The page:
Determinants of Private Investment in Nigeria: An Empirical Exploration

Udo N. Ekpo


In recent years, private investment has been accorded renewed emphasis and important place as engine of economic growth and development. This paper examines issues on and determinants of private investment in Nigeria. The findings show that, among other things, from the colonial government era up to the Nigeria’s First Development Plan of 1964, there was commitment to the promotion of private investment. The relative non-performance of the private sector in general and the disappointing inflow of expected foreign capital during the First National Development Plan in particular, spurred the need for greater public sector involvement in the economic activities. The unprecedented increase in crude oil earnings from the 1970s through the early 1980 gave the public sector further impetus to move in and dominated the scene in the Nigerian economy. Consequently, private sector was reduced drastically and forced into becoming an appendage of public sector. This resulted in the preponderance of public investment and very low level of private investment. Prompted by the global wind of change on the role of the government in economic development process and domestic realities of dwindling government revenue caused by a fall in crude oil prices in the international market, many economic policies such as privatization and deregulation as well as sectoral reforms aimed at restructuring the economy, down-sizing the public sector and enhance private investment had been formulated and implemented. This work establishes that the expected sustained improvement in the level of private investment has been greatly constrained by the adverse impacts exerted by most of the determinants of private investment. The study has identified determinants of private investment in Nigeria to include domestic inflation rate, size and growth rate of market, availability and access to bank credit, interest rate, fiscal deficits, public investment rate, poor provision of infrastructure, political and economic stability, investment climate and institutional factors. The study recommends proper mobilization of investible fund in the economy by the banking sector through high saving deposits rates and accessibility of such fund by private investors through low lending rate, avoidance of excessive deficit financing and drastic reduction of government borrowing from the banking sector, provision of adequate and efficient internal security, political stability, sustained democratic government and good governance. Public investment should therefore, concentrate on the provision of critical economic and social infrastructure like road, electricity supply, education and health services which enter private sector production directly.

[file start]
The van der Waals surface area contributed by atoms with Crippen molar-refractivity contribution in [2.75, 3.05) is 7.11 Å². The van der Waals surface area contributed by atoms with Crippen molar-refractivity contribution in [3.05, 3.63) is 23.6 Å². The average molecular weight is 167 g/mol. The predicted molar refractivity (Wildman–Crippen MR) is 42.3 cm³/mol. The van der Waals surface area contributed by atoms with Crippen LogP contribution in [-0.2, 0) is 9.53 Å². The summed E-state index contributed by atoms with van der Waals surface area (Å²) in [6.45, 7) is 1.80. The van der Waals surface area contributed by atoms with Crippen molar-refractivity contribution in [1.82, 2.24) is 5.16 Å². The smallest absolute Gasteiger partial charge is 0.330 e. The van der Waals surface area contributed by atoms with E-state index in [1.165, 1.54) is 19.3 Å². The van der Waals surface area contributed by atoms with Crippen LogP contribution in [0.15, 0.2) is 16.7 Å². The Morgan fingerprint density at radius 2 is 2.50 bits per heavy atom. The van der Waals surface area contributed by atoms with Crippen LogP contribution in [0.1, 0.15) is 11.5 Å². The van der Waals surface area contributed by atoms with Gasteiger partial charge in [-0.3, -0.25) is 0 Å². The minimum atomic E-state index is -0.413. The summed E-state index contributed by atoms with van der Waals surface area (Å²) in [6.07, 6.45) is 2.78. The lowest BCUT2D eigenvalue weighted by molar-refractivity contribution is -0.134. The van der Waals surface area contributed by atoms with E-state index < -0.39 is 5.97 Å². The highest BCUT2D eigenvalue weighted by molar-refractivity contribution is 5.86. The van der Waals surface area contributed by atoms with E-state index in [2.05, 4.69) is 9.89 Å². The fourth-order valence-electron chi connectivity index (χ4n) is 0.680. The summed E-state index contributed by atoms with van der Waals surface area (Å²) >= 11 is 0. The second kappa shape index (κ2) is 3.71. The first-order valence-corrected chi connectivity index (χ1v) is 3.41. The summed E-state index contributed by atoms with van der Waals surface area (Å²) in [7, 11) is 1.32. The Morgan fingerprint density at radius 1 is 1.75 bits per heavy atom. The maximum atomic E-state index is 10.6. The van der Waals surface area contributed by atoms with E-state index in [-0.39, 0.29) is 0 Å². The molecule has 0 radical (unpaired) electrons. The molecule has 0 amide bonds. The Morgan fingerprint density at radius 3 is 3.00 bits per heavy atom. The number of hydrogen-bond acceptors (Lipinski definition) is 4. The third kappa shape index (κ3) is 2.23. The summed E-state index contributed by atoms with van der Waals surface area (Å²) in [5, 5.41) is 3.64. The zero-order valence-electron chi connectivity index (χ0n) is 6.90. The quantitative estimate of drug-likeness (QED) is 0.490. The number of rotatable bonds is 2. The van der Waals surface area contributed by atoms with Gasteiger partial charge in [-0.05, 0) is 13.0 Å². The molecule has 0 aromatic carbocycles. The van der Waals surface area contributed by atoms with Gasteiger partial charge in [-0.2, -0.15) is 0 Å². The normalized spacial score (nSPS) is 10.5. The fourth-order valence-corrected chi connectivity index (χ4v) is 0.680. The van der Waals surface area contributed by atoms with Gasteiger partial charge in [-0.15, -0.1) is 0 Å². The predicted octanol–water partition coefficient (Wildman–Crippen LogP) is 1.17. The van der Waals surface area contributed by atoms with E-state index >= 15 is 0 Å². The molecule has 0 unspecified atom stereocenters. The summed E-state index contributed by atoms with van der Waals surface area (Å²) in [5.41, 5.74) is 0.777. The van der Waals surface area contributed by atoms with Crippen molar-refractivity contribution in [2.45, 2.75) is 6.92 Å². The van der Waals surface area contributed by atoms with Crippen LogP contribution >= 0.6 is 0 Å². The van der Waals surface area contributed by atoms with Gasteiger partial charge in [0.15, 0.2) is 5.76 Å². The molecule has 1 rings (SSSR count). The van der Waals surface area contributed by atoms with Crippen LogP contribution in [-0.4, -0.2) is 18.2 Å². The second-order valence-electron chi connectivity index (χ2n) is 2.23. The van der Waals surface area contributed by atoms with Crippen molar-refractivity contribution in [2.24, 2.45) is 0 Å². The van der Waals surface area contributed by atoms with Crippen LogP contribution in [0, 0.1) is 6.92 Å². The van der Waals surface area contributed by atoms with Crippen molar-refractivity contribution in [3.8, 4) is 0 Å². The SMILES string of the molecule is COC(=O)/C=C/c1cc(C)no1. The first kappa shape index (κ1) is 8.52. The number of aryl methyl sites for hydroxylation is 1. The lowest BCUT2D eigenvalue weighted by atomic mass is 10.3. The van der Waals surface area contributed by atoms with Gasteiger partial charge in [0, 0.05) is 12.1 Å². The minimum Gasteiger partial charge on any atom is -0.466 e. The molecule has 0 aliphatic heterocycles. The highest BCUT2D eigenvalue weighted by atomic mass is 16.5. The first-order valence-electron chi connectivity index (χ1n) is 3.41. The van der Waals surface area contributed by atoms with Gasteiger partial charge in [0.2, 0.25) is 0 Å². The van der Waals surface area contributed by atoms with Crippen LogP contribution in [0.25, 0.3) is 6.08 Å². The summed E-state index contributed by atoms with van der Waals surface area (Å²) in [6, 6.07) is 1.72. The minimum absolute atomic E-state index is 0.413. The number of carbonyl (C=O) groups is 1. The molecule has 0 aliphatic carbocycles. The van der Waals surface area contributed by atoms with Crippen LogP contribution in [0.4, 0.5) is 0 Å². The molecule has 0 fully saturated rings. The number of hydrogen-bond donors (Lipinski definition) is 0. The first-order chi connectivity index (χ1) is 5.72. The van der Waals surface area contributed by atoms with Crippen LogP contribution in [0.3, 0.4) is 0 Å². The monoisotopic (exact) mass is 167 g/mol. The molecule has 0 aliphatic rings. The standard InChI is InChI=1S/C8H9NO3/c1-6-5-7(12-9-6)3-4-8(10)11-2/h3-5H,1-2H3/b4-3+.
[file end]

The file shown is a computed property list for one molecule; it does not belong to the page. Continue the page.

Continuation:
Keywords: Investment determinants, Private investment, Nigeria.

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